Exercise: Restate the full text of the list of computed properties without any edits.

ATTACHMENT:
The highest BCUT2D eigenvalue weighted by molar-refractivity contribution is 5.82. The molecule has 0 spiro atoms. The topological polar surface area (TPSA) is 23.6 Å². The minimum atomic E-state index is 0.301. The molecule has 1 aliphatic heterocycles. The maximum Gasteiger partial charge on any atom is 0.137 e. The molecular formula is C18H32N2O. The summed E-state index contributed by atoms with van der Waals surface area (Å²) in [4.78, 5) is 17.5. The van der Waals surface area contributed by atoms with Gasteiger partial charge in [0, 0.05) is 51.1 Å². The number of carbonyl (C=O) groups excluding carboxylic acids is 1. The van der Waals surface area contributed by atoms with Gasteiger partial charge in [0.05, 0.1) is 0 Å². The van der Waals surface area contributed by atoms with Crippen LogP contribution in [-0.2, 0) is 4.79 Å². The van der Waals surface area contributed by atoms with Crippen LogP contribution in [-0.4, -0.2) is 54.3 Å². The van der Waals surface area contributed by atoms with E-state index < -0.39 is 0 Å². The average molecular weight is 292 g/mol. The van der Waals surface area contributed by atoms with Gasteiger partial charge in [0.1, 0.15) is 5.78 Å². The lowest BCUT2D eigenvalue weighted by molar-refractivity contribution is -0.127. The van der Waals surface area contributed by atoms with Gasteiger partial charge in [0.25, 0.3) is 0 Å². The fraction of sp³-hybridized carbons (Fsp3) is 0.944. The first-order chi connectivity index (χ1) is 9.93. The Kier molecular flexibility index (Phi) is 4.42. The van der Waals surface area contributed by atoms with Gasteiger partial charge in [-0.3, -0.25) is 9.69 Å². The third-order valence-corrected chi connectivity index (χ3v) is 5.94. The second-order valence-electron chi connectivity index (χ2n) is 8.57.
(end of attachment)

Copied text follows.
The highest BCUT2D eigenvalue weighted by molar-refractivity contribution is 5.82. The molecule has 0 spiro atoms. The topological polar surface area (TPSA) is 23.6 Å². The minimum atomic E-state index is 0.301. The molecule has 1 aliphatic heterocycles. The maximum Gasteiger partial charge on any atom is 0.137 e. The molecular formula is C18H32N2O. The summed E-state index contributed by atoms with van der Waals surface area (Å²) in [4.78, 5) is 17.5. The van der Waals surface area contributed by atoms with Gasteiger partial charge in [0, 0.05) is 51.1 Å². The number of carbonyl (C=O) groups excluding carboxylic acids is 1. The van der Waals surface area contributed by atoms with Gasteiger partial charge in [0.05, 0.1) is 0 Å². The van der Waals surface area contributed by atoms with Crippen LogP contribution in [-0.2, 0) is 4.79 Å². The van der Waals surface area contributed by atoms with Crippen LogP contribution in [-0.4, -0.2) is 54.3 Å². The van der Waals surface area contributed by atoms with E-state index < -0.39 is 0 Å². The average molecular weight is 292 g/mol. The van der Waals surface area contributed by atoms with Gasteiger partial charge in [0.1, 0.15) is 5.78 Å². The lowest BCUT2D eigenvalue weighted by molar-refractivity contribution is -0.127. The van der Waals surface area contributed by atoms with Gasteiger partial charge in [0.25, 0.3) is 0 Å². The fraction of sp³-hybridized carbons (Fsp3) is 0.944. The first-order chi connectivity index (χ1) is 9.93. The Kier molecular flexibility index (Phi) is 4.42. The van der Waals surface area contributed by atoms with Gasteiger partial charge in [-0.3, -0.25) is 9.69 Å². The third-order valence-corrected chi connectivity index (χ3v) is 5.94. The second-order valence-electron chi connectivity index (χ2n) is 8.57.